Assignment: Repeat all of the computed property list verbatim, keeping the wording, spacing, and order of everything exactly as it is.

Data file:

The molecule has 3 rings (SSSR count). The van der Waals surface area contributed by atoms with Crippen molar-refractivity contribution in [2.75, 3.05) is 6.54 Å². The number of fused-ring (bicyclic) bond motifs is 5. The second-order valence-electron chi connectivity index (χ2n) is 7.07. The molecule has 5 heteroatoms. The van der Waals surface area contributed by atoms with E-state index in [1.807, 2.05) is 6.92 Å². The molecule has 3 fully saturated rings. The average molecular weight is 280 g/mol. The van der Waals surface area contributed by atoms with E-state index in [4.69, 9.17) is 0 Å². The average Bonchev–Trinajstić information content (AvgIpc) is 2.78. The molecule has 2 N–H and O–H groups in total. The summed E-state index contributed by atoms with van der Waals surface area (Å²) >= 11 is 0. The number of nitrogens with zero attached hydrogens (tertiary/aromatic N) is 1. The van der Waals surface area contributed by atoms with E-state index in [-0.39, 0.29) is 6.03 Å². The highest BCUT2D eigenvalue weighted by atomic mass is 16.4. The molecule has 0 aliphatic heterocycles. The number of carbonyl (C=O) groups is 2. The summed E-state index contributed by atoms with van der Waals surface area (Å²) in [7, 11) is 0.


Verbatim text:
The molecule has 3 rings (SSSR count). The van der Waals surface area contributed by atoms with Crippen molar-refractivity contribution in [2.75, 3.05) is 6.54 Å². The number of fused-ring (bicyclic) bond motifs is 5. The second-order valence-electron chi connectivity index (χ2n) is 7.07. The molecule has 5 heteroatoms. The van der Waals surface area contributed by atoms with E-state index in [1.807, 2.05) is 6.92 Å². The molecule has 3 fully saturated rings. The average molecular weight is 280 g/mol. The van der Waals surface area contributed by atoms with E-state index in [4.69, 9.17) is 0 Å². The average Bonchev–Trinajstić information content (AvgIpc) is 2.78. The molecule has 2 N–H and O–H groups in total. The summed E-state index contributed by atoms with van der Waals surface area (Å²) >= 11 is 0. The number of nitrogens with zero attached hydrogens (tertiary/aromatic N) is 1. The van der Waals surface area contributed by atoms with E-state index in [-0.39, 0.29) is 6.03 Å². The highest BCUT2D eigenvalue weighted by atomic mass is 16.4. The molecule has 0 aliphatic heterocycles. The number of carbonyl (C=O) groups is 2. The summed E-state index contributed by atoms with van der Waals surface area (Å²) in [7, 11) is 0.